Naomi made a big garden and strawberry patch. She built onto their home seven more rooms with lumber from the mill and help from Bob and Ted. Her interior wood was planed at their sawmill with the help of Joe Nikodym from Alzada, who was a fine carpenter, she learned to finish several rooms with knotty pine and to build furniture for their new home, dish cupboard, coffee tables, headboard and nightstands. She had the job of cooking for 17 hired men every noon as well.

By June 27, 1952, Naomi and Bob had a son, Jack, to complete their family. Naomi’s sisters describe coming from their ranch in Wyoming with parents, George and Clara to go to Belle for supplies. Naomi had sisters who were not yet old enough to go to school. Their stories describe how charming Naomi’s home was with pretty breezy white curtains she had made and the doll house feeling they enjoyed while eating home-made ice cream with strawberries.

Alzada wasn’t large, fewer than a 100 people but a big community in the tristate area. A Woman’s Club was formed, and Naomi participated and enjoyed the social connections with many other women. She also shared the same values as the other women, that community mattered. The Alzada Women’s Club hosted monthly dances at the community hall. The Alzada Rodeo and dance was always the biggest event of the year. Food they all prepared was served and proceeds went back into more community events like, donkey baseball, wedding showers, school programs, support to families in need, and whatever they could do. They shared caring for children as their kids all grew up together in this small town.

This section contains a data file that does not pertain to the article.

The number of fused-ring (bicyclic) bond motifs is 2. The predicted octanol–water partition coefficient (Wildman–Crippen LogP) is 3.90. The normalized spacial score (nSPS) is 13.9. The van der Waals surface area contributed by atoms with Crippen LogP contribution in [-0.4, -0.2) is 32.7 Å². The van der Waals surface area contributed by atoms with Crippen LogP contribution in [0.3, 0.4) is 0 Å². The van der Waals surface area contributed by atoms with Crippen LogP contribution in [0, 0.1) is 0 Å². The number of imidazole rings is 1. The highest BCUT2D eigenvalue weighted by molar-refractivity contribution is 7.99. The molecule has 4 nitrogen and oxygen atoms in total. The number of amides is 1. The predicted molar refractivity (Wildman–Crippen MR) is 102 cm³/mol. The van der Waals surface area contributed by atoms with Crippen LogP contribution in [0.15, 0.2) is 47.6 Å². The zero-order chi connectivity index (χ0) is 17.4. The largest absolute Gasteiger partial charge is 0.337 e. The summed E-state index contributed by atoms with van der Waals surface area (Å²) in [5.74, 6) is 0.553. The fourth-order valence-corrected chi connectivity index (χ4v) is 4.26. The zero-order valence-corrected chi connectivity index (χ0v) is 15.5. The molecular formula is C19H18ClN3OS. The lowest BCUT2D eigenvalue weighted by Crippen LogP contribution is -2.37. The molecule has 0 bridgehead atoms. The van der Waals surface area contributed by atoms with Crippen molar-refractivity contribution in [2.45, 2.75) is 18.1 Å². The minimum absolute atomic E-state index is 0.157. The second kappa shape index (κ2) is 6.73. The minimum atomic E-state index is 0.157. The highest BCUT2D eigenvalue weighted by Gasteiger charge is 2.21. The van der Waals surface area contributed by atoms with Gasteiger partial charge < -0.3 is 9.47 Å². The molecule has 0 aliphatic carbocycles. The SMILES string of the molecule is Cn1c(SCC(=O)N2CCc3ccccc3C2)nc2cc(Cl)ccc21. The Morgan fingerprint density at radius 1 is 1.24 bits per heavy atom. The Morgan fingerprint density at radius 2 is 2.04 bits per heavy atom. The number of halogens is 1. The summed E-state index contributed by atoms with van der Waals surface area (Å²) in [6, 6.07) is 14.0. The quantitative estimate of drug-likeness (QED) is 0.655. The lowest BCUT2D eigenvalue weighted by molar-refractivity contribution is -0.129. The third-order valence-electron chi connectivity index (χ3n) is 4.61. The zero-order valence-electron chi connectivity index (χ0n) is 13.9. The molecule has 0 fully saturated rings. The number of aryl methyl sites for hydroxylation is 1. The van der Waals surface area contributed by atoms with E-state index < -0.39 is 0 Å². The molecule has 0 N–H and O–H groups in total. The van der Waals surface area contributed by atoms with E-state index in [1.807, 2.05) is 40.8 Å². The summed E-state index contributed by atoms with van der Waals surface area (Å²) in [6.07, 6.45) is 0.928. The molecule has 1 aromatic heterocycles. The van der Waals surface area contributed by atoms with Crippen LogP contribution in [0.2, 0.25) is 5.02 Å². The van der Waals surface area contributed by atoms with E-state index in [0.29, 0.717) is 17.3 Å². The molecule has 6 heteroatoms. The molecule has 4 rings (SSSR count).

Bob and Naomi’s two children, Jack and Peggy learned to work at the mill and around home. They rented land in Wyoming and raised sheep and the kids shared in that. Bob and Ted sheared sheep each spring, so Peggy went along to help sort sheep and stomp wool. Jack learned to mechanic and blacksmith with help from grandfather, Ted and Bob. Jack and Peggy attended Alzada’s two room school until 1960. Grandpa Ted taught Peggy to drive to fishing holes when she was six years old. When Ted became ill in 1959, Naomi cared for him and prepared special meals she had to give him through a feeding tube. Naomi was still talking about the happy times working with Ted even in her last few weeks.

By 1960, with Ted’s passing, Naomi and Bob chased their dream of having their own ranch and closed the sawmill and moved back to their roots-north Crook County. They purchased a small place on Deer Creek near where Bob’s parents had homesteaded and where Naomi grew up.